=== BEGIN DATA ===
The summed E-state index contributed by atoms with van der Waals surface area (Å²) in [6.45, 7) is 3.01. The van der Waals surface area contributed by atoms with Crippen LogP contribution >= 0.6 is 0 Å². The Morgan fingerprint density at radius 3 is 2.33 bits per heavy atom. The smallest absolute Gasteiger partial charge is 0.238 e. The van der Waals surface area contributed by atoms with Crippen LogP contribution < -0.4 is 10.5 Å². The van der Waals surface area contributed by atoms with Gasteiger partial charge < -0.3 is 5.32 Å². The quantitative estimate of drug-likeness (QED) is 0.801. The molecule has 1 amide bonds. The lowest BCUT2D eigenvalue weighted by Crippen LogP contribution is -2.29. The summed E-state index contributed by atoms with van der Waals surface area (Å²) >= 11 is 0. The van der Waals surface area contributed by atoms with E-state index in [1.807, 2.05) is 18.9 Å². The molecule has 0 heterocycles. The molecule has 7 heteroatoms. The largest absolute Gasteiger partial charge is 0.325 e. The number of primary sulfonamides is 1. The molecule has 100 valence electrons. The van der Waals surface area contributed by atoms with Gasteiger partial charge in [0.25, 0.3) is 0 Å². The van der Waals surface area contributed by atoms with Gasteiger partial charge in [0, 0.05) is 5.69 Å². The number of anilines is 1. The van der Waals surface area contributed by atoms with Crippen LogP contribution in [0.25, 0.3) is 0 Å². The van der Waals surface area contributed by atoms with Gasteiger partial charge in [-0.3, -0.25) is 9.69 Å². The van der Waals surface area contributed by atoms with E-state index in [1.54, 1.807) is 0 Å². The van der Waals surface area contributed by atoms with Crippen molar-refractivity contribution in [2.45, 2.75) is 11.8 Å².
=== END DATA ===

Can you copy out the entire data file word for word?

The summed E-state index contributed by atoms with van der Waals surface area (Å²) in [6.45, 7) is 3.01. The van der Waals surface area contributed by atoms with Crippen LogP contribution >= 0.6 is 0 Å². The Morgan fingerprint density at radius 3 is 2.33 bits per heavy atom. The smallest absolute Gasteiger partial charge is 0.238 e. The van der Waals surface area contributed by atoms with Crippen LogP contribution < -0.4 is 10.5 Å². The van der Waals surface area contributed by atoms with Gasteiger partial charge < -0.3 is 5.32 Å². The quantitative estimate of drug-likeness (QED) is 0.801. The molecule has 1 amide bonds. The lowest BCUT2D eigenvalue weighted by Crippen LogP contribution is -2.29. The summed E-state index contributed by atoms with van der Waals surface area (Å²) >= 11 is 0. The van der Waals surface area contributed by atoms with E-state index in [1.807, 2.05) is 18.9 Å². The molecule has 0 heterocycles. The molecule has 7 heteroatoms. The largest absolute Gasteiger partial charge is 0.325 e. The number of primary sulfonamides is 1. The molecule has 100 valence electrons. The van der Waals surface area contributed by atoms with Gasteiger partial charge in [0.25, 0.3) is 0 Å². The van der Waals surface area contributed by atoms with Gasteiger partial charge in [0, 0.05) is 5.69 Å². The number of anilines is 1. The van der Waals surface area contributed by atoms with Crippen LogP contribution in [0.25, 0.3) is 0 Å². The van der Waals surface area contributed by atoms with Gasteiger partial charge in [-0.3, -0.25) is 9.69 Å². The van der Waals surface area contributed by atoms with E-state index in [1.54, 1.807) is 0 Å². The van der Waals surface area contributed by atoms with Crippen molar-refractivity contribution in [2.45, 2.75) is 11.8 Å².